Colorful Challis legislator loses in primary



Perhaps the most outspoken member of the Idaho Legislature had little to say the morning after her defeat.

Rep. Lenore Hardy Barrett, a 22-year veteran of the Legislature, didn’t mince words when asked to comment on her Tuesday defeat in the Republican primary.

“No, I don’t care to talk about it. Thank you,” she said Wednesday.

With that she hung up the phone.

Republican newcomer Merrill Beyeler handily won the three-way primary for the Legislative District 8B seat, pulling in

almost 47 percent of the vote. Barrett received 34 percent, while Boise County Assessor Brent Adamson finished with 19 percent.

Beyeler, 69, a Leadore rancher who unsuccessfully challenged Barrett in 2012, said she should be honored for her decades of service.

“She served for a long, long time, and anyone who has ever been in service … doesn’t do those things in a selfish way,” Beyeler said. “We always need to pay a debt of gratitude to those who have served.”

Beyeler, who said he was grateful for voters’ support, is shifting his attention to his general election campaign against Democrat Jocelyn Francis Plass of Stanley.

“I think the most important thing I need to do now is get back into the counties,” he said.

Barrett, 79, of Challis, made a name for herself as a blunt — and highly quotable — conservative legislator.

“Lenore Barrett has been an institution at the Legislature,” said David Adler, director of the Andrus Center for Public Policy. “It’s probably going to be to the disappointment of reporters around the Statehouse because she was such a colorful, candid, outspoken legislator.”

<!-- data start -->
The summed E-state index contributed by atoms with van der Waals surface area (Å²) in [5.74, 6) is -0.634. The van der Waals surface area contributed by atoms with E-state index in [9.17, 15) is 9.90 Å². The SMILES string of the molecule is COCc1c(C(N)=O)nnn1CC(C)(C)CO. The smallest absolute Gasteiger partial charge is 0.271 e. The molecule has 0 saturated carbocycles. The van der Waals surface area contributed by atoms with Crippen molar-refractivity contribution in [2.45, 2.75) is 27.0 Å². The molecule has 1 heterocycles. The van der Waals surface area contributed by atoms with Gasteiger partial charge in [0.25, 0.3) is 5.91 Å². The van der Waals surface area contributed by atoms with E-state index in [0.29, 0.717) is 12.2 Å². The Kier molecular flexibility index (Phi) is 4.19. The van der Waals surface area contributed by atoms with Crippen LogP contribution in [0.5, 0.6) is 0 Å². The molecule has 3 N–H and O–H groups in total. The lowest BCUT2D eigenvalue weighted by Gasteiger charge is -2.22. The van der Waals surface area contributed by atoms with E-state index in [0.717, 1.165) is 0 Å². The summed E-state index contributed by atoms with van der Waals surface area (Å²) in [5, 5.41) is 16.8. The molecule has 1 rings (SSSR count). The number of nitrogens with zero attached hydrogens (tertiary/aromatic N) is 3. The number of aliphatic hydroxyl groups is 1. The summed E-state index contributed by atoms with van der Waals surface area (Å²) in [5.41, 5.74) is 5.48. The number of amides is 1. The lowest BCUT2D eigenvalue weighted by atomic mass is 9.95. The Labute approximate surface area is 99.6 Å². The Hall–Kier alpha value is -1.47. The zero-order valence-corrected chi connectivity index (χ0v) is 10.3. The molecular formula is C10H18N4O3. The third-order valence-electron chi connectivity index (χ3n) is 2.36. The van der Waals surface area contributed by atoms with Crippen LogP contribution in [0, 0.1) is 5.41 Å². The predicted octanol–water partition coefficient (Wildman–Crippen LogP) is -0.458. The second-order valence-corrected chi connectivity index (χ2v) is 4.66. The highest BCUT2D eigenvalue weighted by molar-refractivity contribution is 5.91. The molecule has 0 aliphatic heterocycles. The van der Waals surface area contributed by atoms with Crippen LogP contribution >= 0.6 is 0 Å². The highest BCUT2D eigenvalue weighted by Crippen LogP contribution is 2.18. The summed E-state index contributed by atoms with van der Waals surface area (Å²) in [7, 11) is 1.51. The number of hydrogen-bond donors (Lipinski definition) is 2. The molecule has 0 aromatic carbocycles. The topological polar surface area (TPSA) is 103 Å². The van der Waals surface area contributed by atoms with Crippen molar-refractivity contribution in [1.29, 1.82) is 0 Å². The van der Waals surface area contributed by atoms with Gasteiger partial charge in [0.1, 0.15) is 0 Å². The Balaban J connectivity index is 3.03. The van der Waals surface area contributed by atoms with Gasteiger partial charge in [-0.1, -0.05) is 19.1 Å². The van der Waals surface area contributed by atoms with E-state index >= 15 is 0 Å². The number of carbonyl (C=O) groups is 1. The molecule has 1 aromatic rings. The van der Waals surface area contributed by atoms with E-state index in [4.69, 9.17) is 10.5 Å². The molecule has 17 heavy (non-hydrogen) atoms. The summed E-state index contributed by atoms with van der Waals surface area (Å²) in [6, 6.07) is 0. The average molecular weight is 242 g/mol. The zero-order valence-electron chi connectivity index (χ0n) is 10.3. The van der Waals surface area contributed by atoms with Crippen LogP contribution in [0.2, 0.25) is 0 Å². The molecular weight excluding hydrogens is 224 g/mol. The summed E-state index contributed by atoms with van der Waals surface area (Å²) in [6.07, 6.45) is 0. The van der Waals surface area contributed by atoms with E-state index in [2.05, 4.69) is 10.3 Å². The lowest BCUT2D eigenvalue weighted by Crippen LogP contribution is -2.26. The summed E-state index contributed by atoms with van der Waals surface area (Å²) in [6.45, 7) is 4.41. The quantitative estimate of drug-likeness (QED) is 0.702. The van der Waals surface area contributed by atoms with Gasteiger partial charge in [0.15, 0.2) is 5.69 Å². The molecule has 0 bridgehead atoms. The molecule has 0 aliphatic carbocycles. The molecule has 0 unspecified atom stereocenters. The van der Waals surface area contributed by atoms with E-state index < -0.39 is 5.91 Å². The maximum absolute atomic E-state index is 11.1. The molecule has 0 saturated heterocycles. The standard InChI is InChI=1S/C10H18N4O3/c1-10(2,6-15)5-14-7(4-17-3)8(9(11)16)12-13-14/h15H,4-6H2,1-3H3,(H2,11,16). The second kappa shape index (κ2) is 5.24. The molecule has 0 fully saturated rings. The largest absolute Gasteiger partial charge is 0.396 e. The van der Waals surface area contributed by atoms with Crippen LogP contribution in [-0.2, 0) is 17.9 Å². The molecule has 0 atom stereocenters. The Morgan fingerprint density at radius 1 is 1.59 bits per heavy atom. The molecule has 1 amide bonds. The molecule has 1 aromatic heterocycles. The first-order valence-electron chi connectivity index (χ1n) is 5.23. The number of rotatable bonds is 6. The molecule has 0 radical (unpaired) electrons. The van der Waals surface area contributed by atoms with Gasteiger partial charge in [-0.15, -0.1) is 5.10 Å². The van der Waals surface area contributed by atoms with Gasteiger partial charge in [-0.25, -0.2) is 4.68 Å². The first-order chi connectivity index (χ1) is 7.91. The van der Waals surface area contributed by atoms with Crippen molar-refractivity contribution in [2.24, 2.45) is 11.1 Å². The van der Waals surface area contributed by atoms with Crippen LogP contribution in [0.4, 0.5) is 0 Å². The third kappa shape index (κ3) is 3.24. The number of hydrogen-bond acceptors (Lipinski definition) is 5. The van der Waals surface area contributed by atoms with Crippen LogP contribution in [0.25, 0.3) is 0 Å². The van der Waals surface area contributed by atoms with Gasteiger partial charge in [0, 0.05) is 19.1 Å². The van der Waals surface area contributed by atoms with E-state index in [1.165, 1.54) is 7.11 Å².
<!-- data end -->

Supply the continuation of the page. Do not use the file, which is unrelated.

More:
Others agreed.

“Lenore was entertaining, I’ll give her that,” said Louise Wagenknecht, Democratic candidate for Lemhi County Commission. “And she always told you exactly what she thought.”

During the last legislative session, Barrett introduced a bill to repeal the Idaho Health Exchange. She had hoped to reintroduce it this year, saying in a previous interview she wanted to be “on deck when we make Obamacare walk the plank.”

Beyeler, on the other hand, campaigned on his ability to “bring people together” saying both inter- and intra-party divisions had crippled state government’s ability to “accomplish tasks.”

“We’re creating conflict where conflict should not exist, making enemies where there were not enemies before,” he said in a previous interview. “We’ve lost the ability for civility.”

Wagenknecht, a neighbor of Beyeler, said he is well respected by both parties.

“I don’t know anyone, Republican or Democrat, in this area who doesn’t like Merrill,” she said.

Reporter Bryan Clark can be reached at 542-6751.